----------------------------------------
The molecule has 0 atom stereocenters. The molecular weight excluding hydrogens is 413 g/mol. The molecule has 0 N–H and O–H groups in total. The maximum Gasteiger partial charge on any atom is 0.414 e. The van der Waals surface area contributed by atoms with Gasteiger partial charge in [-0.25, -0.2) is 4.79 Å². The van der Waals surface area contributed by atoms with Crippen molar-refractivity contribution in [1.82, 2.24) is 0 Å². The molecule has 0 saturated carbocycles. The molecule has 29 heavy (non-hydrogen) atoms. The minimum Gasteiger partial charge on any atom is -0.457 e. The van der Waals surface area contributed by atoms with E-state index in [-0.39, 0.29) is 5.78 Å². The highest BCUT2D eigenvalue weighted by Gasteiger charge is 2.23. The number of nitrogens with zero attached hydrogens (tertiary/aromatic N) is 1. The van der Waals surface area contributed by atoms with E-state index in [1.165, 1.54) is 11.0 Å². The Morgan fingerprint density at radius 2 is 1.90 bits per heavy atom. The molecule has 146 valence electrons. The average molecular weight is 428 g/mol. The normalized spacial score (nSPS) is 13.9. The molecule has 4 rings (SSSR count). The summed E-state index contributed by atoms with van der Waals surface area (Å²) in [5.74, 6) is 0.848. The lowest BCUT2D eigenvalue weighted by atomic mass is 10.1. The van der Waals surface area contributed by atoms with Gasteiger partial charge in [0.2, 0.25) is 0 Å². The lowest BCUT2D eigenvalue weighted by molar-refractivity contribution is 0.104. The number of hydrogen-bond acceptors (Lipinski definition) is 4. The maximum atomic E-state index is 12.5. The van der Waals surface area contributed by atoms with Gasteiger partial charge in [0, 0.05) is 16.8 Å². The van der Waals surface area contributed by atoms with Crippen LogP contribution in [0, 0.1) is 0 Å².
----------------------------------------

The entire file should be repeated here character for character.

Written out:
The molecule has 0 atom stereocenters. The molecular weight excluding hydrogens is 413 g/mol. The molecule has 0 N–H and O–H groups in total. The maximum Gasteiger partial charge on any atom is 0.414 e. The van der Waals surface area contributed by atoms with Gasteiger partial charge in [-0.25, -0.2) is 4.79 Å². The van der Waals surface area contributed by atoms with Crippen molar-refractivity contribution in [1.82, 2.24) is 0 Å². The molecule has 0 saturated carbocycles. The molecule has 29 heavy (non-hydrogen) atoms. The minimum Gasteiger partial charge on any atom is -0.457 e. The van der Waals surface area contributed by atoms with E-state index in [-0.39, 0.29) is 5.78 Å². The highest BCUT2D eigenvalue weighted by Gasteiger charge is 2.23. The number of nitrogens with zero attached hydrogens (tertiary/aromatic N) is 1. The van der Waals surface area contributed by atoms with E-state index in [1.165, 1.54) is 11.0 Å². The Morgan fingerprint density at radius 2 is 1.90 bits per heavy atom. The molecule has 146 valence electrons. The average molecular weight is 428 g/mol. The normalized spacial score (nSPS) is 13.9. The molecule has 4 rings (SSSR count). The summed E-state index contributed by atoms with van der Waals surface area (Å²) in [5.74, 6) is 0.848. The lowest BCUT2D eigenvalue weighted by atomic mass is 10.1. The van der Waals surface area contributed by atoms with Gasteiger partial charge in [0.2, 0.25) is 0 Å². The lowest BCUT2D eigenvalue weighted by molar-refractivity contribution is 0.104. The number of hydrogen-bond acceptors (Lipinski definition) is 4. The maximum atomic E-state index is 12.5. The van der Waals surface area contributed by atoms with Gasteiger partial charge in [0, 0.05) is 16.8 Å². The van der Waals surface area contributed by atoms with Crippen LogP contribution in [0, 0.1) is 0 Å².